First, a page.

Perhaps the most fascinating phenomenon in modern Jewish life is the growth of Chabad throughout the world. (If you have not yet read Joseph Telushkin’s book “Rebbe”, I encourage you to do so, as it gives a fascinating if somewhat biased account of the last, and perhaps final Chabad Rebbe, Menachem Mendel Schneerson.) One of the most interesting aspects about Chabad is that most people who are involved in their synagogues and communities do not observe Judaism as they do, nor do they accept some of their most basic beliefs (for example, they believe that the world is only 5765 years old, they do not believe in evolution and do not give women the same ritual rights as men, such as reading Torah or being counted in a minyan).
When I first came to my congregation 22 years ago, there was no Chabad presence in Briarcliff Manor. Their were occasional attempts by a few different rabbis to organize a class or two, but they did not prove to be successful. Then, about 12 years ago Rabbi Dovid Labkowsky moved into the area, hoping to provide a more permanent presence for Chabad. Most of my colleagues, whether Reform, Conservative or Orthodox, do not get along well with their local Chabad rabbi. One major reason is that often when Chabad “sets up shop”, although they claim to be interested in attracting only those who are unaffiliated, the reality is that they will also approach people who are already committed members of a synagogue, sometimes weakening existing institutions.
I decided that having such an attitude towards another synagogue or rabbi was not in anyone’s best interest. Already, some 18 years ago, I had fully supported the creation of the Pleasantville Community Synagogue, knowing that my congregation would lose both present and future members to a new institution. What was more important to me was that our area of Northern Westchester continue to attract Jewish families, and having more synagogues would only strengthen the entire Jewish community. I have, since the establishment of the Chabad of Briarcliff-Ossining felt that they and their rabbi deserved the same kind of welcome. Rabbi Labkowsky will tell you that most of his Chabad colleagues do not receive this same kind of respect and good relations with the rabbis in their communities. We though have upon occasion officiated at funerals together, he has come by my synagogue on Shabbat to wish a mazal tov to members celebrating a Bar/t Mitzvah (including my children), and I have also gone to his family simchas such as his son’s bris. Recently, at my invitation, he came to sit in (and add to) my class on “The Rebbe”. This is how, it seems to me, a Jewish community ought to function.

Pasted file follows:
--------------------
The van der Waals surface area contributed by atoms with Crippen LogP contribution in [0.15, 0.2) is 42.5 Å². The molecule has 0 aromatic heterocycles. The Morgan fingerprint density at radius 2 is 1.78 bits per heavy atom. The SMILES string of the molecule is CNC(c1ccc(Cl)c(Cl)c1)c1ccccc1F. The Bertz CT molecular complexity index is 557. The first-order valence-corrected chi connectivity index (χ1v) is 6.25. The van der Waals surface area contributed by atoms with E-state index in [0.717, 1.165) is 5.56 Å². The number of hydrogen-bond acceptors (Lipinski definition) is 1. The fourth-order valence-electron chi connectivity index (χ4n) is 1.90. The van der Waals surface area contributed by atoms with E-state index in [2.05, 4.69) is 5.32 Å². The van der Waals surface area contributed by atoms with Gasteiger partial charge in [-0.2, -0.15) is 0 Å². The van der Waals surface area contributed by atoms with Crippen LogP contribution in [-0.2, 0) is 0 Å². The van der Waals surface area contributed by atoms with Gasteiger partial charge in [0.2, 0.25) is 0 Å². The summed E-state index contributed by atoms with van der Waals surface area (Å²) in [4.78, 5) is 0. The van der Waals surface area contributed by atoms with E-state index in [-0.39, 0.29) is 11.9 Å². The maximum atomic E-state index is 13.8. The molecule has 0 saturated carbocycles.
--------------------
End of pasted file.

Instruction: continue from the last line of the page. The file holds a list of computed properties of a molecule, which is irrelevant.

Since I have been saying kaddish this year for my mother, we have broken new ground in this relationship. As is traditional, I try to say kaddish for her three times a day. Since I don’t travel on Shabbat and my synagogue has no regular Shabbat afternoon service (one is supposed to recite kaddish only with a minyan), I was not sure what to do about reciting kaddish Shabbat afternoons. I then approached Rabbi Labkowsky with and idea. He too had no Shabbat afternoon minyan, so I asked if he was interested in making a minyan together with members of my synagogue and his. I knew that separately neither of us could get the 10 required for a weekly commitment, but perhaps together we could. Of course, there would have to be compromises on our part in following their customs, and on his part by being seen as cooperating with a non-Orthodox synagogue, but if we could supply some people and he could too, perhaps we could make it work. Each week since March we have gathered together to make what I believe is the only combined Conservative-Chabad minyan in existence!
While I will never become a follower or believer in Chabad, I can also assure you that Rabbi Labkowsky will not begin to look at Judaism through the eyes of the Conservative movement. Yet as we approach Tisha B’av, a day in which we are told that the destruction of the Second Temple was caused by sinat chinam (basely hatred of fellow Jews), I hope that together we have shown that as Jews, even when there is much that divides us, there is even more that can unite us.